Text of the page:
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Are YouTube make-up tutorials bad for children?

Read two sides to the argument, then tell us what you think at the bottom of the page


Vicki Shotbolt, Parent Zone CEO

Google the phrase ‘make-up for 8-year-olds’ and you might be surprised by what you see.

Detailed ‘looks’, complete with product placement and encouragements to buy. One 8-year old make-up guru has over 6.5 million subscribers on You Tube. Another has a contract with a cosmetics brand to feature their products – presumably to capture that important early adopter market.

Experimenting with make-up is something children (girls and boys) have done for years. Messing up your Mum's favourite lipstick has long been a right of passage, and if you have older sisters the opportunities for cosmetic grand larceny are extensive.

But is this trend towards primary school children simply an extension of that, or a further example of the commercialisation and sexualisation of childhood? Is it healthy for children to be encouraged to be so conscious of their looks before they have the chance to develop their own sense of identity and self? Certainly, the Valentine’s day make-up looks and the ‘sexy pout’ lip references don’t align well with the idea that these are children merely playing ‘facial dress up’.

Which brings us to identity and self. Experts confirm, and parents always knew, that the need for affirmation is huge for children. The online world presents multiple opportunities for children to curate identities and seek feedback.

‘Perhaps the worst it will do is lead to some flaky skin and dirty pillow cases’

Applying make-up to create a ‘look’ that appears to be age-inappropriate feels wrong. For some, though clearly not all, it suggests children who are experimenting with sexuality as part of their identity long before they are developmentally ready to do so.

But who knows. As with so much of this debate, the truth is that we don’t know what the impact will be of girls watching hours of make-up tutorials encouraging them to wear full faces of slap well before secondary school.

Perhaps the worst it will do is lead to some flaky skin and dirty pillow cases (there are certainly fewer ‘how to take it all off’ videos than there are ‘how to put it all on’).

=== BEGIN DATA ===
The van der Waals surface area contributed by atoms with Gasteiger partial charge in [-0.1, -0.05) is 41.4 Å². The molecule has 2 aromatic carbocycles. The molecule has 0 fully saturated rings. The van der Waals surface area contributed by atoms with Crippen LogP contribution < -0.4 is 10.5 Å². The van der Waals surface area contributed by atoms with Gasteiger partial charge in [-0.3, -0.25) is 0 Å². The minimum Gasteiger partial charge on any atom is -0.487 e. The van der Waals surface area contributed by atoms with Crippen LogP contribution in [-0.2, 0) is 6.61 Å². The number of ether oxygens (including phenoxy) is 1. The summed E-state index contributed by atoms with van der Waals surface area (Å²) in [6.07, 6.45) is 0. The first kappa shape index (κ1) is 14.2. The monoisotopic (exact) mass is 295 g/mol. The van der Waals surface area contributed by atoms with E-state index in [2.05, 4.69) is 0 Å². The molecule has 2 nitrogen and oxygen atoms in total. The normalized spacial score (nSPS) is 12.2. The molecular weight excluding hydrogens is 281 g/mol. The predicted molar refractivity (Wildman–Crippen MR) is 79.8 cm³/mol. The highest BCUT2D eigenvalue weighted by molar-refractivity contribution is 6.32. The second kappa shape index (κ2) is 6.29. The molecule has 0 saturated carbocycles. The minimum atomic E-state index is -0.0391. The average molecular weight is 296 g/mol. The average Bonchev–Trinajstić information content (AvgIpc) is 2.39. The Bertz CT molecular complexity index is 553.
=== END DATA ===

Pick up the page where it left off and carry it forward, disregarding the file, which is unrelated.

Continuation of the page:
At the very least, we should be pausing for thought. We should be asking ourselves where the line is between a child wanting to play with make-up and a child who feels they need to enhance their eyelashes and pout their lips.

And we shouldn’t just glide into a situation where a child can’t leave the house without primer – and I’m not talking about something you put on your woodwork.



Rachel Rosen, Parent Zone health editor

I asked permission to start wearing make-up at 12 years old. My mum thought it was a bit early, but after sitting me down and talking about my reasons (wanting to look like a punk rocker, which I never ever managed) and the ground rules (no red lips; nothing that would get me in trouble at school), she agreed.

But that wasn’t the end of the conversation.

She bought me a book about natural and creative beauty for teens that explained how to take care of your skin, and some of the fun things you can do with make-up. YouTube didn’t exist yet, but I like to think if it had, we might have watched videos like this together: Siberian Husky Makeup TutorialCat Eye Makeup Tutorial and Comic Book Makeup Tutorial 

Instead, she brought me along to a stage make-up class, and I learned how to terrify passengers on public transport with fake scars and bruises.

Most importantly, she made sure I understood that make-up is a choice, not an obligation for women and girls. She made it part of our discussions about having a healthy body image, valuing confidence and intelligence over beauty and being an unapologetic feminist.

I grew up to be someone who would much rather watch football than make-up tutorials, wears tinted moisturiser instead of foundation and is completely baffled by contouring.

Now YouTube is at the fingertips of nearly every child in the UK, I admit things have changed a bit – for better and for worse.

Your daughter (or son) can learn how to look like a Siberian husky or a character from Inside Out – that’s awesome.

On the other hand, even the best make-up artists use their videos to push products. That’s their right, but you might not want your child sold to at such a young age.

And if your pre-teen daughter wants to post her own make-up tutorial videos, you’d be very right to worry about her digital footprint and the number of random views she could get from people all over the world.

‘Parental guidance is still the key

But those aren’t reasons to keep young girls or boys from watching make-up videos all together. They’re reasons why, just like when I was growing up, parental guidance is still the key.

There’s nothing inherently wrong with being interested in make-up, or wanting to see how other people do it. As long as you’re there to offer guidance and help your child think critically about what they see, make-up tutorials aren’t bad.

Who knows, your child might learn how to do incredible art with makeup and brushes – or they might learn from watching the many steps involved in putting on a full face that no one wakes up looking like Kim Kardashian.

Who do you agree with? Are make-up tutorials bad for children?

Tell us what you think by clicking Yes or No below.